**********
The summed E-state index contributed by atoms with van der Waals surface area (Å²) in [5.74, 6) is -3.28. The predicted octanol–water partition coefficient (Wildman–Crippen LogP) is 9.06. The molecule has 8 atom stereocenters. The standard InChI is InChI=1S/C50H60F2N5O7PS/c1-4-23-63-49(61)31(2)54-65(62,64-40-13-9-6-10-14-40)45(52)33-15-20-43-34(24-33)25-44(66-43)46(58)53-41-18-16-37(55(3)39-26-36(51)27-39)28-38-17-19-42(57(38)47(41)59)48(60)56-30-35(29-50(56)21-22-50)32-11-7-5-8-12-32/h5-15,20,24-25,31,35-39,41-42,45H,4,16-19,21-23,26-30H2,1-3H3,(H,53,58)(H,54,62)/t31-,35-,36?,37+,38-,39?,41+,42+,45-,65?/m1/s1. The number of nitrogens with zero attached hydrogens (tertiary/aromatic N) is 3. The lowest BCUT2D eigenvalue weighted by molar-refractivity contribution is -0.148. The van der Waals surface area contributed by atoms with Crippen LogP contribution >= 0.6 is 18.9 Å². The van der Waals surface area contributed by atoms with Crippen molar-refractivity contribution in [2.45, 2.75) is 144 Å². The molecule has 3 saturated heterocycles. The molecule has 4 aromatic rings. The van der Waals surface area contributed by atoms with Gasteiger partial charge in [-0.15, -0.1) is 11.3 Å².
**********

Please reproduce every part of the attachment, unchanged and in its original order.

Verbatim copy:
The summed E-state index contributed by atoms with van der Waals surface area (Å²) in [5.74, 6) is -3.28. The predicted octanol–water partition coefficient (Wildman–Crippen LogP) is 9.06. The molecule has 8 atom stereocenters. The standard InChI is InChI=1S/C50H60F2N5O7PS/c1-4-23-63-49(61)31(2)54-65(62,64-40-13-9-6-10-14-40)45(52)33-15-20-43-34(24-33)25-44(66-43)46(58)53-41-18-16-37(55(3)39-26-36(51)27-39)28-38-17-19-42(57(38)47(41)59)48(60)56-30-35(29-50(56)21-22-50)32-11-7-5-8-12-32/h5-15,20,24-25,31,35-39,41-42,45H,4,16-19,21-23,26-30H2,1-3H3,(H,53,58)(H,54,62)/t31-,35-,36?,37+,38-,39?,41+,42+,45-,65?/m1/s1. The number of nitrogens with zero attached hydrogens (tertiary/aromatic N) is 3. The lowest BCUT2D eigenvalue weighted by molar-refractivity contribution is -0.148. The van der Waals surface area contributed by atoms with Crippen LogP contribution >= 0.6 is 18.9 Å². The van der Waals surface area contributed by atoms with Crippen molar-refractivity contribution in [2.45, 2.75) is 144 Å². The molecule has 3 saturated heterocycles. The molecule has 4 aromatic rings. The van der Waals surface area contributed by atoms with Gasteiger partial charge in [-0.15, -0.1) is 11.3 Å².